The hot clear day had turned to a cool clear night, and after a welcome meal, and an even more welcome wash in the river, we relaxed against our logs. Stars pricked the dark above us. Robbed of some familiarity by the trees that blocked our view of their companions, the stars’ beauty and mystery seemed to multiply.

As the river shushed, and currawongs bugled a cheery last post, I contemplated getting out my tripod and trying for a long exposure shot of the canopied stars. But the physical and mental effort needed felt beyond me. Instead comfort, inertia and sore muscles prevailed. After a little more lounging and yarning, we stumbled off to our tents, and slept like our campsite’s logs.

From very early the birds were up and active. A tuning orchestra of calls drew me into consciousness, from the clink of currawongs, the ding of green rosellas, and the cheeeerr of fantailed cuckoos; to the chip of crescent honeyeaters, the weeee of firetails and the dizzy-dizzy-dee of grey fantails. You realise how tuned to birds you’ve become when you’re identifying their calls before you’ve even registered you’re awake!

The morning was set aside for waterfall visits. If you hanker after high mountains and expansive views, the Leeaberra Track would probably not be your first choice. But if you can’t get enough of running, tumbling, gushing, falling or tranquil rock-cloistered water, it’s near enough to perfect.

Tim takes a shortcut down the Douglas River

We picked our way down steep and sometimes slippery tracks – and non-tracks – to the two falls that neighboured our campsite: Heritage and Leeaberra Falls. This was as far as I had been on previous visits to the north of the park. I remember being surprised to find waterfalls of this height and volume in the “dry” east of Tassie.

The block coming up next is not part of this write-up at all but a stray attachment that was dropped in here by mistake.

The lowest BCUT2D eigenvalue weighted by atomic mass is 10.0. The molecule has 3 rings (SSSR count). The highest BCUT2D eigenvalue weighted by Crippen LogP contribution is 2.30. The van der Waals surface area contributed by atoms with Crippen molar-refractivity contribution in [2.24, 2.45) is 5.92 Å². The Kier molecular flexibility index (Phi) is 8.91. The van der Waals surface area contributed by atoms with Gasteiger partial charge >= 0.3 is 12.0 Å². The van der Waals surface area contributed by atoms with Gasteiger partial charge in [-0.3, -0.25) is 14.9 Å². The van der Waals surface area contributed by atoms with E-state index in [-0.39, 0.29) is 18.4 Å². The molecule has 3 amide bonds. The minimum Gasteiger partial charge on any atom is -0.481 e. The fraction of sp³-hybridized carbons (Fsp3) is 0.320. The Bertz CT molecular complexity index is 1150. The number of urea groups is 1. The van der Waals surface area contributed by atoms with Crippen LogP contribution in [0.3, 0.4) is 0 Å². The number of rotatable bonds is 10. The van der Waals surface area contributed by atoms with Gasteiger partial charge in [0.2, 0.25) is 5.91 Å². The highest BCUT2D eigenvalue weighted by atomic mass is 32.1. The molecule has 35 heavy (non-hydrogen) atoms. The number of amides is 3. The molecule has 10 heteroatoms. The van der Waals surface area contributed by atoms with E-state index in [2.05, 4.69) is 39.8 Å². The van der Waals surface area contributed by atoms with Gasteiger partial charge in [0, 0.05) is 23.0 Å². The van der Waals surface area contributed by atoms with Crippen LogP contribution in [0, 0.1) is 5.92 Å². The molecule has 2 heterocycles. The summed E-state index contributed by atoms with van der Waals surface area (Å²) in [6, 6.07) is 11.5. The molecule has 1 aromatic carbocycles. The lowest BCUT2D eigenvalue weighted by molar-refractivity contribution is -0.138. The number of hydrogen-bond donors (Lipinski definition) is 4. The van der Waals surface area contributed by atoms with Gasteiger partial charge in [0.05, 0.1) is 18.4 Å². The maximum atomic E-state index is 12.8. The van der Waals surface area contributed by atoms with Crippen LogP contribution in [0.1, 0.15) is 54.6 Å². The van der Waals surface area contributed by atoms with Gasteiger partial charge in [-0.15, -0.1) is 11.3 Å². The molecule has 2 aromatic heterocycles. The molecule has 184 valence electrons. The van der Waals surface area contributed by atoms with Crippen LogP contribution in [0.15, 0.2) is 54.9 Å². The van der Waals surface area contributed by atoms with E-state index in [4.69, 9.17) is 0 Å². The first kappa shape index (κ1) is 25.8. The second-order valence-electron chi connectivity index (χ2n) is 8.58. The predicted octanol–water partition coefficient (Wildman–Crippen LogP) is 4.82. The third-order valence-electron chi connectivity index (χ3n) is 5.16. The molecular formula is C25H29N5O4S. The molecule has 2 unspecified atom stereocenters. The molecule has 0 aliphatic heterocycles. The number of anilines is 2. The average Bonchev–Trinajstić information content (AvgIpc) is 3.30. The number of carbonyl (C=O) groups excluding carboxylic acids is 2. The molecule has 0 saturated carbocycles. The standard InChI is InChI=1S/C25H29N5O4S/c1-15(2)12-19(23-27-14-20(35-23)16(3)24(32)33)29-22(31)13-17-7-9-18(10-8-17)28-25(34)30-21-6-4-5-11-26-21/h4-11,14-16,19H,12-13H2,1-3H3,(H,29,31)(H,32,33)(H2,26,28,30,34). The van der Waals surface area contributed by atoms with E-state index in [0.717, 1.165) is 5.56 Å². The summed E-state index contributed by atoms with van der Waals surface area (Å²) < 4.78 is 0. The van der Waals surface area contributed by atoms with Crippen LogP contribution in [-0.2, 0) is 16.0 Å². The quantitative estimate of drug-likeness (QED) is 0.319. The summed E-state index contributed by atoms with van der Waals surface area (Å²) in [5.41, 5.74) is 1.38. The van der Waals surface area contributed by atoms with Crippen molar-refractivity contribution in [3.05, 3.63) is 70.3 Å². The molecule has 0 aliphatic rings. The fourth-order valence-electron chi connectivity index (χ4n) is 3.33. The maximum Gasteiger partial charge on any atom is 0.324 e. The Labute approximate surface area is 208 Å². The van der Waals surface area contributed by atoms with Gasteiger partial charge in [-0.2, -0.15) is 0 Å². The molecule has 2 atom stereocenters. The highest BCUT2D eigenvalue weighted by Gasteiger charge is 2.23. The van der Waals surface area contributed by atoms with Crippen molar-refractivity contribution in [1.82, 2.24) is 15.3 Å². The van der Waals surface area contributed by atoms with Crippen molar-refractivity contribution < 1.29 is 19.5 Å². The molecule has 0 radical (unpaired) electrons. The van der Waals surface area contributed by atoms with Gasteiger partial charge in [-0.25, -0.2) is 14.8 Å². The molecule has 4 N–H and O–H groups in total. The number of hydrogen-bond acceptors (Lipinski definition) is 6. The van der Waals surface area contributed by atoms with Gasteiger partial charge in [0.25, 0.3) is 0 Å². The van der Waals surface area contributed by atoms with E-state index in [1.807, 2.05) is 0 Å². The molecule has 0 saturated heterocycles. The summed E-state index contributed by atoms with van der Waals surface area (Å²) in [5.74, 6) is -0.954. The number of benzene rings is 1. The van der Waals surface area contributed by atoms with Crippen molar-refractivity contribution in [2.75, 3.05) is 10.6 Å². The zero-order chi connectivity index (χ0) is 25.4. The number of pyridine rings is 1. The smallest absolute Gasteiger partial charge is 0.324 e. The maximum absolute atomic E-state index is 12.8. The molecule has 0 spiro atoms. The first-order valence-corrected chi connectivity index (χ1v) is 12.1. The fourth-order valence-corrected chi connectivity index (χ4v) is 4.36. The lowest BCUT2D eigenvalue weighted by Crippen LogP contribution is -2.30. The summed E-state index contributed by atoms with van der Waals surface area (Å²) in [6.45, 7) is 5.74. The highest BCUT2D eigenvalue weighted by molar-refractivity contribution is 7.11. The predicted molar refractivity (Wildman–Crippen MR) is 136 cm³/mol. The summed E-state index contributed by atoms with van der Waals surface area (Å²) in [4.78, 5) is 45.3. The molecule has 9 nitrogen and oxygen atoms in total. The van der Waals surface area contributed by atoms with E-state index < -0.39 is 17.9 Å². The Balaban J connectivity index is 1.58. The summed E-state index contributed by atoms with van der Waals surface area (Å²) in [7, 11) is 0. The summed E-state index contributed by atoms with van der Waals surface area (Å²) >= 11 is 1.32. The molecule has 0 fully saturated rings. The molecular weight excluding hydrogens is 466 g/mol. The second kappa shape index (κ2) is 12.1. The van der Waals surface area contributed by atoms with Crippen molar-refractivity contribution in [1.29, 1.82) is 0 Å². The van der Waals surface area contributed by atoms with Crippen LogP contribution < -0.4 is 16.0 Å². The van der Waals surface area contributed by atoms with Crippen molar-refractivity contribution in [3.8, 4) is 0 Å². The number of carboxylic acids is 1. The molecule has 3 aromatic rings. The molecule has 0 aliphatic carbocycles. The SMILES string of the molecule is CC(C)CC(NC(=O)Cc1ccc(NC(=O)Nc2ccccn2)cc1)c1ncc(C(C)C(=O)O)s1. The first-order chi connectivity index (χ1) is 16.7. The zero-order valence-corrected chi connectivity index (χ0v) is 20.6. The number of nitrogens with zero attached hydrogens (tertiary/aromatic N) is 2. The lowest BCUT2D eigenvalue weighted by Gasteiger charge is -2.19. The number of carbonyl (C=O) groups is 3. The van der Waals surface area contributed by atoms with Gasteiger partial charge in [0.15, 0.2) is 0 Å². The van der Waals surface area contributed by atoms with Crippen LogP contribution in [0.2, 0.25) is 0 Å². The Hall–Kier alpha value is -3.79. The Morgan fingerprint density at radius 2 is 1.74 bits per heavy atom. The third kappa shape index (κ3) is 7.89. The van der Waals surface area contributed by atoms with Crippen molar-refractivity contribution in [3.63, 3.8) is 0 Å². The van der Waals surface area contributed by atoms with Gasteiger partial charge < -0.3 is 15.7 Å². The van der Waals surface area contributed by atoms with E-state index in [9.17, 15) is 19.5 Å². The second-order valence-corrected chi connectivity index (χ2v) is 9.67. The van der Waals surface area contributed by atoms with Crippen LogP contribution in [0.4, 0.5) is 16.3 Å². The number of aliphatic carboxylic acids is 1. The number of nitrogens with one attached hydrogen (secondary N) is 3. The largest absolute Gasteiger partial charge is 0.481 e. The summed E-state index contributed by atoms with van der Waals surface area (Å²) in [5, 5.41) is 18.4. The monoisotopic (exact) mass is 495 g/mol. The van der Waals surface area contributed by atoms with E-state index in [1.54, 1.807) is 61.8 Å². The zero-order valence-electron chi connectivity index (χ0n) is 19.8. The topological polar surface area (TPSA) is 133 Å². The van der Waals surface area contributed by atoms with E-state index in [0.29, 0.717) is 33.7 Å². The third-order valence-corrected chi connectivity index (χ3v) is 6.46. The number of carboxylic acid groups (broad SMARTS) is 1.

Flowing water has always entranced me, and although the flow over the falls was more modest this time, it was still impressive enough to still conversation. Each of us wandered around the falls, photographed, or just sat contemplating the ever-changing interplay between fluid and rock.

We knew we soon had to return to the campsite and put those heavy packs back on. Yet somehow the night’s rest and our exposure to this beauty had already started to unspoil this good walk. We were ready for day two.

Tuesday 4 October 2011

The Seeing-Nose Dog

Our dog "Noo" enjoying the bush 

Quadrupeds are not meant to trip. So it is a little unsettling that our dog, Noo, has started tripping over on our walks through the bush. That she is also barking at shapes and shadows, and has a tell-tale milky film over her eyes, is enough to convince us of the hard truth. At almost fifteen years of age, she is starting to lose her eyesight.